Zoom Lecture: 16-Nov-20 at 2.00pm. Art, Architecture and Style in Old Shanghai

The lecture follows Shanghai's history through its art and architecture, a potent hybrid of East and West. Once known as The Paris of the East, Shanghai developed as a Treaty Port after the 19th century Opium Wars, when imposing banks, offices or grand houses in the classical or gothic style were built by representatives of Western trading companies. These contrasted with the humble yet picturesque dwellings for local Chinese. Shanghai's heyday came in the 1930s, when the city was populated by White Russian emigrés, Jewish refugees, gangsters and sing-song girls and when stylish apartment blocks and hotels were built in a glamorous Art Deco style. The Western-style Bund with its famous Peace Hotel built by Victor Sassoon represents this heady fusion of cultures. Much original architecture survived up to the 1990s, when the city emerged as a major Asian financial centre, dominated by glittering skyscrapers and with a vibrant contemporary art market. Original photographs of traditional buildings taken by me in 1995 and 1996 are included, to give a flavour of ‘Old Shanghai’. Most of these buildings have since been demolished in the city’s rapid modernisation.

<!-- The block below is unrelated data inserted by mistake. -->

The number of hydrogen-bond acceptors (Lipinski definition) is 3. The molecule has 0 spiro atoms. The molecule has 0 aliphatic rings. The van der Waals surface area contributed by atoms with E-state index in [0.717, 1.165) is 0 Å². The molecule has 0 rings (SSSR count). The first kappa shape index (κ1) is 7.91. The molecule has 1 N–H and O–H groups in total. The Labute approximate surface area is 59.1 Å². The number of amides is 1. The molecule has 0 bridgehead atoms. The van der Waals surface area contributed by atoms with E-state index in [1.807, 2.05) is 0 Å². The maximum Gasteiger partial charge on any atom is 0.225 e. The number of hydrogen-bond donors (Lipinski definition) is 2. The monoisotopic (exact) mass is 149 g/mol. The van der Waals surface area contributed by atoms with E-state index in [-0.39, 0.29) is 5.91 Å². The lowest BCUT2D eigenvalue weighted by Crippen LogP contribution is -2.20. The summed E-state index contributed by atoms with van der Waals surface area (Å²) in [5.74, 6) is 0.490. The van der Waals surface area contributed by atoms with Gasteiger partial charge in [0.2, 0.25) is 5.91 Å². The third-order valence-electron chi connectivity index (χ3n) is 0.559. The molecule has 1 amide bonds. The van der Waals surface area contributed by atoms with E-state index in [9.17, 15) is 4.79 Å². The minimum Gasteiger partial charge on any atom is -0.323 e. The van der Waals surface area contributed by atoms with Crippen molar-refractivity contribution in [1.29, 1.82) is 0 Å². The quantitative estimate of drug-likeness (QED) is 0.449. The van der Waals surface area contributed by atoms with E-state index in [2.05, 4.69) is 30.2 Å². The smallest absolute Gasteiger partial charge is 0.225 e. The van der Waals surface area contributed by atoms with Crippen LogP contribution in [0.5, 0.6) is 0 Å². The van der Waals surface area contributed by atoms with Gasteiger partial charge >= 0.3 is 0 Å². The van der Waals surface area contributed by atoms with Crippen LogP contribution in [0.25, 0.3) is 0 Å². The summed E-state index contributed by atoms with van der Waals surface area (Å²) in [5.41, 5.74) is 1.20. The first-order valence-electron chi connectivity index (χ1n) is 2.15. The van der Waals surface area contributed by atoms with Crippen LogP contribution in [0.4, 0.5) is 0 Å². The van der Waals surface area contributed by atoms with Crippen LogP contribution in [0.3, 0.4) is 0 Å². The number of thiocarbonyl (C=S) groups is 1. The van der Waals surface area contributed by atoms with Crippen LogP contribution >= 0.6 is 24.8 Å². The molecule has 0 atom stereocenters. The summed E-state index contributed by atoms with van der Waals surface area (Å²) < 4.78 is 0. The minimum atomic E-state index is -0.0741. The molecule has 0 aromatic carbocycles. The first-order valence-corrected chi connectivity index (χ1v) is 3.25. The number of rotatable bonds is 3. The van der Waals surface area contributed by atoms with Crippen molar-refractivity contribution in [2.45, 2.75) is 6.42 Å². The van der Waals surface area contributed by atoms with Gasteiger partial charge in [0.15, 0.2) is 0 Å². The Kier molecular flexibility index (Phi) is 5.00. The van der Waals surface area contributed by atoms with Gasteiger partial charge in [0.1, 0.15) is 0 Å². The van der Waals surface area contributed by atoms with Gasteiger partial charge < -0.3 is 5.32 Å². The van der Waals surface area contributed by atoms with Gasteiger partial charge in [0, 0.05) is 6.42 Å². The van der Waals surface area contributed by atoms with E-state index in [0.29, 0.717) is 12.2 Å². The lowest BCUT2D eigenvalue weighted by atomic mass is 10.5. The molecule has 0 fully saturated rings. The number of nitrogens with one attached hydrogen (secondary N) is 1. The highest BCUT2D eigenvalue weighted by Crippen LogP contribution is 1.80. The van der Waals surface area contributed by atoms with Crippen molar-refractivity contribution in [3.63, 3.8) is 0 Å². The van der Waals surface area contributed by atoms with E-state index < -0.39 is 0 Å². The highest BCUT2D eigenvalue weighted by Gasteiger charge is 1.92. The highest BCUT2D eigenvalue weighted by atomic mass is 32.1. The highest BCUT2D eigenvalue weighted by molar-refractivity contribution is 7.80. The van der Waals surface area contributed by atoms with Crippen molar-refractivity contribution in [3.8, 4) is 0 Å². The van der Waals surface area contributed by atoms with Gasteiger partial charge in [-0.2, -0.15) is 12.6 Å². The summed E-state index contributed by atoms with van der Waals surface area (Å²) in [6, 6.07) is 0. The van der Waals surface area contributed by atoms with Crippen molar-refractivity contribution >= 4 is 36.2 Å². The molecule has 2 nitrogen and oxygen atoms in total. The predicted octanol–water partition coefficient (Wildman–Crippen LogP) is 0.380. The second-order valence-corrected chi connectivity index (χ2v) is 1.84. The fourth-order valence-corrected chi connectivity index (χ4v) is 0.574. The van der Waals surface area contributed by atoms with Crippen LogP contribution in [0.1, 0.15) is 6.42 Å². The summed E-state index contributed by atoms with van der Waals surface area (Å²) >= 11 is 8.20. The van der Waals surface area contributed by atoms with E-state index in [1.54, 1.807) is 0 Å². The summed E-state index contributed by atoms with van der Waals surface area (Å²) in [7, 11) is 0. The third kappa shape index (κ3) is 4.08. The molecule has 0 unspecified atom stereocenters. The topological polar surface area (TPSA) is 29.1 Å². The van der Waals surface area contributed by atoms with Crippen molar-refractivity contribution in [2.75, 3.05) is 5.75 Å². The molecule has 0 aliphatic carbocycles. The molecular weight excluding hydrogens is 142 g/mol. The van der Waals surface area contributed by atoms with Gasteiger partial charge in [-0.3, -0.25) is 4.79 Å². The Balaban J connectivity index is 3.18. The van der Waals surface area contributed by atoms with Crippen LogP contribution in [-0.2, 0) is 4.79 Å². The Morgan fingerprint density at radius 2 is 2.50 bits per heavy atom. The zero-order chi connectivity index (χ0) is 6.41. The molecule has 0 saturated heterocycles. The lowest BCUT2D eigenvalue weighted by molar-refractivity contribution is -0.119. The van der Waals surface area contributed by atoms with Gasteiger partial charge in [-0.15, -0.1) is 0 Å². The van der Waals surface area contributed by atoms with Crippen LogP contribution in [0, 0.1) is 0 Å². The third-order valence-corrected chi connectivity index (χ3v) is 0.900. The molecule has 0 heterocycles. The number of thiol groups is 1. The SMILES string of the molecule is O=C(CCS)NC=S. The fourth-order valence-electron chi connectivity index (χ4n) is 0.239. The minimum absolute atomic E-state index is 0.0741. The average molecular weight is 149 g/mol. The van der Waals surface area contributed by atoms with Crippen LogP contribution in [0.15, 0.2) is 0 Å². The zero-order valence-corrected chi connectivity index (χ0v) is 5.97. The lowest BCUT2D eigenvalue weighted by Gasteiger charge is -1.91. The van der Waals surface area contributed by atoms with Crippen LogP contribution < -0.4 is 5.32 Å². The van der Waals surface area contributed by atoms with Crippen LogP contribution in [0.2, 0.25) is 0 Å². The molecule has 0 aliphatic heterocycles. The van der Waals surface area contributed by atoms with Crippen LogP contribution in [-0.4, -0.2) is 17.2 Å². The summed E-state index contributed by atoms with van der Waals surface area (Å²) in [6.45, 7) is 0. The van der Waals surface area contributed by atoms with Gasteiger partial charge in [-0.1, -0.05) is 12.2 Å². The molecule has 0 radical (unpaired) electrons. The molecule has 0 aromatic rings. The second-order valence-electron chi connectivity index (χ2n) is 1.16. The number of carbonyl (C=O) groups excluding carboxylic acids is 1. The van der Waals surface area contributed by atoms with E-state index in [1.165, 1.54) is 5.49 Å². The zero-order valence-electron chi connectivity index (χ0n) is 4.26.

Anne Haworth

Anne is a lecturer at the V&A, the British Museum and the Queens Gallery. She is a specialist in European and Oriental ceramics and is passionate about Fashion and Textiles.